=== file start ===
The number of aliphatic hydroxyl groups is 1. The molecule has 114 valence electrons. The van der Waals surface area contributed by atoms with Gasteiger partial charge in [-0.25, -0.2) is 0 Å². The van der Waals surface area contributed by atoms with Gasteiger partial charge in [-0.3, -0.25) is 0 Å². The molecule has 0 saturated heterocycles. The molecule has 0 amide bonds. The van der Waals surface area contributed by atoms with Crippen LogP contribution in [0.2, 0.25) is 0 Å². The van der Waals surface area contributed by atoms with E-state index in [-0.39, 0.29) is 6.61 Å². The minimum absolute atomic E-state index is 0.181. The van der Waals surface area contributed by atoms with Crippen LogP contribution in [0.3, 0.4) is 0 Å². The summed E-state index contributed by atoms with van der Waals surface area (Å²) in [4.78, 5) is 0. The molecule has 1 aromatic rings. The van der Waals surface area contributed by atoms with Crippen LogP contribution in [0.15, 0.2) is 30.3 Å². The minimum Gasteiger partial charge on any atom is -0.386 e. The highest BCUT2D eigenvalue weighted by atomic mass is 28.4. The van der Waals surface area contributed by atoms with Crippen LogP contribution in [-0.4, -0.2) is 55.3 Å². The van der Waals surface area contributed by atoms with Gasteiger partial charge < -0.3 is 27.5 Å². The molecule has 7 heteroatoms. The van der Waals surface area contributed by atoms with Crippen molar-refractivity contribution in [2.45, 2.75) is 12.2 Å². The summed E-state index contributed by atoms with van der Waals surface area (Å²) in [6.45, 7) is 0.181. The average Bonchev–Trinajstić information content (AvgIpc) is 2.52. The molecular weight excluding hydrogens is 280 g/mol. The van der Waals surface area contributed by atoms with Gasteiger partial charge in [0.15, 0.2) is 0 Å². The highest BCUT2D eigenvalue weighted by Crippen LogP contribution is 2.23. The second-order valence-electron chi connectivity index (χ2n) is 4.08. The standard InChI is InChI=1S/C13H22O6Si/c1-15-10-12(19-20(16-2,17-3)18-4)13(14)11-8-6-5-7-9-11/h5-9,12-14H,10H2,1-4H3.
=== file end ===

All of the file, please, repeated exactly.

The number of aliphatic hydroxyl groups is 1. The molecule has 114 valence electrons. The van der Waals surface area contributed by atoms with Gasteiger partial charge in [-0.25, -0.2) is 0 Å². The van der Waals surface area contributed by atoms with Gasteiger partial charge in [-0.3, -0.25) is 0 Å². The molecule has 0 saturated heterocycles. The molecule has 0 amide bonds. The van der Waals surface area contributed by atoms with Crippen LogP contribution in [0.2, 0.25) is 0 Å². The van der Waals surface area contributed by atoms with E-state index in [-0.39, 0.29) is 6.61 Å². The minimum absolute atomic E-state index is 0.181. The van der Waals surface area contributed by atoms with Crippen LogP contribution in [0.3, 0.4) is 0 Å². The summed E-state index contributed by atoms with van der Waals surface area (Å²) in [4.78, 5) is 0. The molecule has 1 aromatic rings. The van der Waals surface area contributed by atoms with Crippen LogP contribution in [0.15, 0.2) is 30.3 Å². The minimum Gasteiger partial charge on any atom is -0.386 e. The highest BCUT2D eigenvalue weighted by atomic mass is 28.4. The van der Waals surface area contributed by atoms with Crippen LogP contribution in [-0.4, -0.2) is 55.3 Å². The van der Waals surface area contributed by atoms with Gasteiger partial charge < -0.3 is 27.5 Å². The molecule has 7 heteroatoms. The van der Waals surface area contributed by atoms with Crippen molar-refractivity contribution in [2.45, 2.75) is 12.2 Å². The summed E-state index contributed by atoms with van der Waals surface area (Å²) in [6.45, 7) is 0.181. The average Bonchev–Trinajstić information content (AvgIpc) is 2.52. The molecular weight excluding hydrogens is 280 g/mol. The van der Waals surface area contributed by atoms with Gasteiger partial charge in [0.15, 0.2) is 0 Å². The highest BCUT2D eigenvalue weighted by Crippen LogP contribution is 2.23. The second-order valence-electron chi connectivity index (χ2n) is 4.08. The standard InChI is InChI=1S/C13H22O6Si/c1-15-10-12(19-20(16-2,17-3)18-4)13(14)11-8-6-5-7-9-11/h5-9,12-14H,10H2,1-4H3.